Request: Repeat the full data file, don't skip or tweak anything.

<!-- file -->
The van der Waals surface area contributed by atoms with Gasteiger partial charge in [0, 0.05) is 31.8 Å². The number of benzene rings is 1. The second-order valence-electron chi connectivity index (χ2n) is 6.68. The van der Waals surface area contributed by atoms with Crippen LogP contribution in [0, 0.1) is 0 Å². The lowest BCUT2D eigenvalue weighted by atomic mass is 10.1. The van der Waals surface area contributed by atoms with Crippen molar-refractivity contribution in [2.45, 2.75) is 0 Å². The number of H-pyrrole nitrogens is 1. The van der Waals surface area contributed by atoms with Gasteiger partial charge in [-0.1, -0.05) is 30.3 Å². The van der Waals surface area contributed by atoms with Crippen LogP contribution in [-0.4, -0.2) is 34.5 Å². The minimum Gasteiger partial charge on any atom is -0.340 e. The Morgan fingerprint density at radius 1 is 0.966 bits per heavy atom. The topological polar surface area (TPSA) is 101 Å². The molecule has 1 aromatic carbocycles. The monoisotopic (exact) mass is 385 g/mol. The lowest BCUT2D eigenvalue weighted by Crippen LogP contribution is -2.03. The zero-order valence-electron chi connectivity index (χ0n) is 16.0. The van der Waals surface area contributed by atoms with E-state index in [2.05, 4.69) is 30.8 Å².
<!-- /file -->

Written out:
The van der Waals surface area contributed by atoms with Gasteiger partial charge in [0, 0.05) is 31.8 Å². The number of benzene rings is 1. The second-order valence-electron chi connectivity index (χ2n) is 6.68. The van der Waals surface area contributed by atoms with Crippen LogP contribution in [0, 0.1) is 0 Å². The lowest BCUT2D eigenvalue weighted by atomic mass is 10.1. The van der Waals surface area contributed by atoms with Crippen molar-refractivity contribution in [2.45, 2.75) is 0 Å². The number of H-pyrrole nitrogens is 1. The van der Waals surface area contributed by atoms with Gasteiger partial charge in [-0.1, -0.05) is 30.3 Å². The van der Waals surface area contributed by atoms with Crippen LogP contribution in [-0.4, -0.2) is 34.5 Å². The minimum Gasteiger partial charge on any atom is -0.340 e. The Morgan fingerprint density at radius 1 is 0.966 bits per heavy atom. The topological polar surface area (TPSA) is 101 Å². The molecule has 1 aromatic carbocycles. The monoisotopic (exact) mass is 385 g/mol. The lowest BCUT2D eigenvalue weighted by Crippen LogP contribution is -2.03. The zero-order valence-electron chi connectivity index (χ0n) is 16.0. The van der Waals surface area contributed by atoms with E-state index in [2.05, 4.69) is 30.8 Å².